are starting to use a new generation of laser that goes deeper into the skin than standard lasers, reducing wrinkles and tightening the skin.
The carbon dioxide-based fractional laser has completed initial testing and can now be used on patients, and cosmetic surgeons are suggesting it could be a major advancement in laser treatment.
According to Dr Jeffrey Kenkel, vice-chairman of plastic surgery at UT Southwestern Medical Centre, the technology causes less skin damage and has a quicker recovery time than standard laser treatment.
"Fractional lasers are like aerating your lawn, where you have a bunch of holes in your lawn, but you have normal lawn in between. This allows for more rapid healing because intact, normal skin bridges the gap between the laser-induced injured skin," he explained.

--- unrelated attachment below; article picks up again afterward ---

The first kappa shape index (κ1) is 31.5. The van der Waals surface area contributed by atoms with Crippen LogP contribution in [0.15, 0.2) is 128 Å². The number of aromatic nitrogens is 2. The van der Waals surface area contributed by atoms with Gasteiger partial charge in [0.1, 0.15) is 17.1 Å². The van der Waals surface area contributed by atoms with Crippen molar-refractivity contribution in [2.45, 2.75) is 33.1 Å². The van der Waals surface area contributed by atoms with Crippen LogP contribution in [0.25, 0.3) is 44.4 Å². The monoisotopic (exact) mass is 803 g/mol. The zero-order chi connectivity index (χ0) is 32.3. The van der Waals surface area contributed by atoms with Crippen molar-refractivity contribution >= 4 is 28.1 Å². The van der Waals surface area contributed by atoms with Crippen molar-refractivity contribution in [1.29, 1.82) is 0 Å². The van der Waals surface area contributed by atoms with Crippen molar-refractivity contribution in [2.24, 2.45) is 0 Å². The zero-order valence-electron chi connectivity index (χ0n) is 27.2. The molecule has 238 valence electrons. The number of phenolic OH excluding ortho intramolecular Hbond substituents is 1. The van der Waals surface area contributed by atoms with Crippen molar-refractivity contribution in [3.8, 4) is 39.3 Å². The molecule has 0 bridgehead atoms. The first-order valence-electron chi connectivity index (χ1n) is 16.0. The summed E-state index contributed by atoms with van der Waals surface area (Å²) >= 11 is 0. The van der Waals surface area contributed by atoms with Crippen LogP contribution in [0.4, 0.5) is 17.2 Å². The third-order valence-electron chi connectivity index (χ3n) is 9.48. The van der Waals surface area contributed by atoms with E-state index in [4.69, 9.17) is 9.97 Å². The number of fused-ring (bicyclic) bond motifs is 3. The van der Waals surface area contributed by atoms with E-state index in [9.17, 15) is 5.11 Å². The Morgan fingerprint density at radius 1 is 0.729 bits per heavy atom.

The system can be used for wrinkle removal, acne scarring and to alleviate dark and patchy pigmentation.
It can be carried out on an out-patient basis - something that Dr Kenkel claims is particularly popular among consumers.
"There are a lot of patients who would rather not have surgery and who are looking for things to improve their appearance without surgical down time," he explained.
"In addition, there's a whole group of younger patients who are looking for improvement who are not necessarily in need of surgery but perhaps would benefit from some of the lesser invasive procedures that we have to offer."